The move comes after the US imposed new sanctions on Iran last week, citing the Islamic Republic’s “hostile conduct”. The sanctions specifically targeted Iran’s Supreme Leader Ayatollah Ali Khamenei and those “close to him” in a bid to cut them off from any financial sources, as well as eight senior members of the Islamic Revolutionary Guard Corps.
US Special Representative on Iran Brian Hook has pledged to slap sanctions on any imports of Iranian crude oil.
“There are right now no oil waivers in place. We will sanction any illicit purchases of Iranian crude oil”, Hook told reporters in London.
He warned that Washington would tighten sanctions on the Islamic Republic “until it decides to be a normal state”.
He also vowed that the US would “take a look” at media reports about Iranian crude being delivered to China. According to Hook, the US is considering denying Iran $50 billion in oil revenue.
Accusing Iran of repeatedly rejecting diplomacy, Hook at the same time recalled that US President Donald Trump has more than once stressed that he would hail a possible call from Tehran.
The remarks come after The Washington Times cited data that it claimed was from TankersTrackers.com as reporting that the Iranian oil tanker Salina docked at China’s Jinxi Refining and Chemical Complex near Beijing this week, apparently defying US sanctions on Tehran’s exports. There was no immediate word on the report from Chinese officials.
In a separate development on Friday, Iranian Foreign Ministry spokesman Abbas Mousavi signalled Tehran’s readiness to take additional measures if the European signatories to the 2015 Iran nuclear deal fail to protect the country from Washington’s reimposed sanctions.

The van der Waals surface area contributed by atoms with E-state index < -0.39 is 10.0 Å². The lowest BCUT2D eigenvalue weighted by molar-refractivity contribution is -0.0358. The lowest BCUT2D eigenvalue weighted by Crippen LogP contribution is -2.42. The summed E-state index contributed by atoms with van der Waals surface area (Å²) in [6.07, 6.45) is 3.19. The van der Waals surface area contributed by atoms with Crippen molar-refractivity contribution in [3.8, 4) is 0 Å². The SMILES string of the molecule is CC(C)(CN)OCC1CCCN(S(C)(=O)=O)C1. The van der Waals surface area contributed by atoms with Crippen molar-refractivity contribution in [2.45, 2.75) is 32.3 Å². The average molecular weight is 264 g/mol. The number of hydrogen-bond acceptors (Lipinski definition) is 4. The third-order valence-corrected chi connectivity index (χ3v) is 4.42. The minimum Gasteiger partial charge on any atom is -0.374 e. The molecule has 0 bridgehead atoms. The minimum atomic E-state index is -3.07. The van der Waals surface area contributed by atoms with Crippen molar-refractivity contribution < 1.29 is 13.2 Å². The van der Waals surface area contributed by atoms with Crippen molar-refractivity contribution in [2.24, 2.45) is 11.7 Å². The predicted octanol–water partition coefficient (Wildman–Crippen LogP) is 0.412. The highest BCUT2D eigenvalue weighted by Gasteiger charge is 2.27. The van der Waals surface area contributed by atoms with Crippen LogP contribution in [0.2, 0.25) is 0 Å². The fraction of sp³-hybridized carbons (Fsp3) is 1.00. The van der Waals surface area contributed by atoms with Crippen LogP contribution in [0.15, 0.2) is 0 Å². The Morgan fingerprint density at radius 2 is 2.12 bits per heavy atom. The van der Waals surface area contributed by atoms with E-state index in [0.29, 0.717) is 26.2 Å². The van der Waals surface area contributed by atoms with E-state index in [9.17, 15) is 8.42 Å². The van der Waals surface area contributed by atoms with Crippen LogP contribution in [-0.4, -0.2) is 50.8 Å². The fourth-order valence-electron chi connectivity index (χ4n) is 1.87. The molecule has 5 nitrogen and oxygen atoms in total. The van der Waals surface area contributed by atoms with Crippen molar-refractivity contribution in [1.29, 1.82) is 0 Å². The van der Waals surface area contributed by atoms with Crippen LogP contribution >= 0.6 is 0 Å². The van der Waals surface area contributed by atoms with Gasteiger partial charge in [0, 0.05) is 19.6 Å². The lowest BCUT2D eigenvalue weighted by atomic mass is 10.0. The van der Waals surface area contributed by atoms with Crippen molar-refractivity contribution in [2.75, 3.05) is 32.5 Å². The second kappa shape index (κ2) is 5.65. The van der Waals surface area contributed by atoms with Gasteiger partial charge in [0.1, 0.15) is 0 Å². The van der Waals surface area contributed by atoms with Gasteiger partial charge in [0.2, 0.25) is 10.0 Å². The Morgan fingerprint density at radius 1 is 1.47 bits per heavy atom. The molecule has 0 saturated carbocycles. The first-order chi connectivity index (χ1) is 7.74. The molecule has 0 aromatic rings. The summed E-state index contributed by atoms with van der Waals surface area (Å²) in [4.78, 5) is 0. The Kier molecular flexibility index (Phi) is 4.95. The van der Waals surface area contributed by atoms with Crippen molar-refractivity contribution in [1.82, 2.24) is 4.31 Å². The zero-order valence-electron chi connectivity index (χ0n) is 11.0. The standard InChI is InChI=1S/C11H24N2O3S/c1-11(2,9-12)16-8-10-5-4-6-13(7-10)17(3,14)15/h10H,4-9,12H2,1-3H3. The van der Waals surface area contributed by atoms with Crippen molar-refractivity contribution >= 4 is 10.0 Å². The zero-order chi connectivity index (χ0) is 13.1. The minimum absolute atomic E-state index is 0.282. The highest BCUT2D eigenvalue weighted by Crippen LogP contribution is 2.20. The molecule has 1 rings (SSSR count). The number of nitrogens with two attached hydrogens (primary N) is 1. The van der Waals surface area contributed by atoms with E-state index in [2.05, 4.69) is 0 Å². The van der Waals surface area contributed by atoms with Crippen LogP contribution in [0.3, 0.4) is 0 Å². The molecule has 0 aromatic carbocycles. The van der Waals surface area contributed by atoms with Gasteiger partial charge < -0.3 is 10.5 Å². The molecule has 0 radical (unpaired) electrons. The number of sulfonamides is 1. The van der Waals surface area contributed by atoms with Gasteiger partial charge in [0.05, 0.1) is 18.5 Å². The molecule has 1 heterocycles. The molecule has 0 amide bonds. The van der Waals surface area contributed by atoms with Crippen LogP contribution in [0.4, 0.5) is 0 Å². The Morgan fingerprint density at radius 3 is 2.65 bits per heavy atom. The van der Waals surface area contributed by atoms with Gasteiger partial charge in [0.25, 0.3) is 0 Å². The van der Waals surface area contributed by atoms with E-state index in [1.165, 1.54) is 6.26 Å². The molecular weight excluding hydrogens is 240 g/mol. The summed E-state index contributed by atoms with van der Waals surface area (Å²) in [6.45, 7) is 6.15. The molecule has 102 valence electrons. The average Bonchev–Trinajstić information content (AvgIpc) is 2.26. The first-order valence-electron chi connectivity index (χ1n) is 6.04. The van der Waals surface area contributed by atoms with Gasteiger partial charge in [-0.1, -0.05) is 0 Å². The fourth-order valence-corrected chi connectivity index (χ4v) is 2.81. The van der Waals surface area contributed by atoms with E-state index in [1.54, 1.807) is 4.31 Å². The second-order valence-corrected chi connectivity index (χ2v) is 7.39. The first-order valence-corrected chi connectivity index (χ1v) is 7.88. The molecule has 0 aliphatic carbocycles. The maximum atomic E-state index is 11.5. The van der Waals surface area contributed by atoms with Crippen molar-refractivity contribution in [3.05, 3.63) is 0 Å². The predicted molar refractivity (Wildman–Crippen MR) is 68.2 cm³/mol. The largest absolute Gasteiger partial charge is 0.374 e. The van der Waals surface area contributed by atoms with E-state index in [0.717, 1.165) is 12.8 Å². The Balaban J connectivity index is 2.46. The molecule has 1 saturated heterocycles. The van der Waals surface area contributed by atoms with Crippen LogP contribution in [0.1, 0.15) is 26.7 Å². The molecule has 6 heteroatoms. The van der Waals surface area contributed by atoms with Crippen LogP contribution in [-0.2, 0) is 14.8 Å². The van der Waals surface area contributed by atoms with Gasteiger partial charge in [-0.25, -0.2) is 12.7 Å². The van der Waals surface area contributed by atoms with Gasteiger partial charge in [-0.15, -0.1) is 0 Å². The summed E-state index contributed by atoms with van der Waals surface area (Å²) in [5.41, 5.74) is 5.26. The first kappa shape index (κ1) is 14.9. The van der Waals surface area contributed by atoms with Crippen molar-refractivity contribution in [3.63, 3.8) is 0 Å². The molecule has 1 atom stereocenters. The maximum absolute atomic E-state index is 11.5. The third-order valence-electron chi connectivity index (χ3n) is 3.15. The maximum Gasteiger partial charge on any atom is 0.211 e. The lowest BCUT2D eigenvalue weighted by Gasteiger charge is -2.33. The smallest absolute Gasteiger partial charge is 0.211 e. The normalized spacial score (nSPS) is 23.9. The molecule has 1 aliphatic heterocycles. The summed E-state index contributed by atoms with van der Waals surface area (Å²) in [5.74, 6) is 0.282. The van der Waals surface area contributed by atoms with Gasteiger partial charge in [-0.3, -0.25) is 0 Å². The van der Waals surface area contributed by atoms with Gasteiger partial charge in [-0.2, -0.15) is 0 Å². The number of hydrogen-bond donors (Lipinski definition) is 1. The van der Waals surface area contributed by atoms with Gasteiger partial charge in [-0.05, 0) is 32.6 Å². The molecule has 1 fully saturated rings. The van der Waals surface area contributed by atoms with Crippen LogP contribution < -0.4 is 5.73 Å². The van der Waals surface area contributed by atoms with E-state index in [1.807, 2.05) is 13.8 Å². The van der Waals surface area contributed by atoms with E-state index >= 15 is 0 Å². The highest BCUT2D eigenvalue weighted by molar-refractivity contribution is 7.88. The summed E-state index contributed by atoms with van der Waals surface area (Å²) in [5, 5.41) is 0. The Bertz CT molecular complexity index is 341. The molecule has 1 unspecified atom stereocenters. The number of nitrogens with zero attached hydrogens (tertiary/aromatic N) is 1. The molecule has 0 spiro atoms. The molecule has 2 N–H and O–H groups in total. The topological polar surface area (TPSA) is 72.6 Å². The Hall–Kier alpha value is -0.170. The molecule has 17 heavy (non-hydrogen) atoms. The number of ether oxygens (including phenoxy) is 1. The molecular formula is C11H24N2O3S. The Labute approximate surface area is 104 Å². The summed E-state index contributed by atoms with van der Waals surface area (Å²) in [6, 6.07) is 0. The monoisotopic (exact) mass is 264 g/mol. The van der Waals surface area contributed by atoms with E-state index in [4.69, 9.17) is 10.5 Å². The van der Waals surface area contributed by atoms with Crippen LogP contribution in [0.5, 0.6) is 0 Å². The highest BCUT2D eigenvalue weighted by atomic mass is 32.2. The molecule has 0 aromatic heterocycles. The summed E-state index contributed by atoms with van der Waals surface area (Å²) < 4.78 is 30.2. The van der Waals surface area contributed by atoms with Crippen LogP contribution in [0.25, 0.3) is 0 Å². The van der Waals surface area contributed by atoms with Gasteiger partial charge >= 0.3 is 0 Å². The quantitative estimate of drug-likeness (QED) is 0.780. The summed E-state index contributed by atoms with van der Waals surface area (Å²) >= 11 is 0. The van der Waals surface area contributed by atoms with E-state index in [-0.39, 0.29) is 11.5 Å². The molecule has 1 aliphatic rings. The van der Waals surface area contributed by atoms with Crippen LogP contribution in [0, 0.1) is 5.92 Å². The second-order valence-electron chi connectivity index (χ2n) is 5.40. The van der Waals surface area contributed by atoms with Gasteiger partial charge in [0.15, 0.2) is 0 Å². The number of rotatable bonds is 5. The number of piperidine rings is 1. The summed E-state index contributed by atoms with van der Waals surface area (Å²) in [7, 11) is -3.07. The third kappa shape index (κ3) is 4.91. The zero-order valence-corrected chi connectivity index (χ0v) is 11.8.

“If INSTEX [Instrument in Support of Trade Exchanges] fails to meet Iran’s demands within the framework of the nuclear deal, we will take the next steps more decisively”, Mousavi pointed out.
He added that “the implementation of the EU’s trade mechanism has been delayed due to some lack of commitments”.
This followed a statement by Iranian government spokesman Ali Rabiei that the US move to slap sanctions on Iran’s Supreme Leader Ayatollah Ali Khamenei is essentially a “direct attack to a nation”.
Rabiei added that if the US goes ahead with the threatened sanctions against Foreign Minister Javad Zarif, it will indicate that Washington is in fact not interested in any negotiations, despite its claims.
On 24 June, the US imposed new “hard-hitting” sanctions on Iran over its alleged “hostile conduct”. US President Donald Trump tied them to the downed US drone incident over the Strait of Hormuz at first, but later revealed that they would have been rolled out eventually anyway.
New sanctions targeted Iran’s Supreme Leader Ayatollah Ali Khamenei and those “close to him”, as well as 8 senior members of the Islamic Revolutionary Guard Corps. On the same day, US Treasury head Steven Mnuchin announced that Iranian Minister Javad Zarif will also be targeted with sanctions later in the week.
The US-Iranian ties have been tense since Trump announced Washington’s withdrawal from the Iran deal, also known as the Joint Comprehensive Plan of Action (JCPOA), on 8 May 2018, when the US president also signalled the US’ readiness to reinstate anti-Iranian sanctions.
Exactly a year later, Tehran said that that it would partially suspend its obligations under the JCPOA, in a move that was followed by the US slapping more sanctions against the Islamic Republic and sending an aircraft carrier strike force to the Middle East to send what US National Security Adviser John Bolton described as “a clear message” to Iran.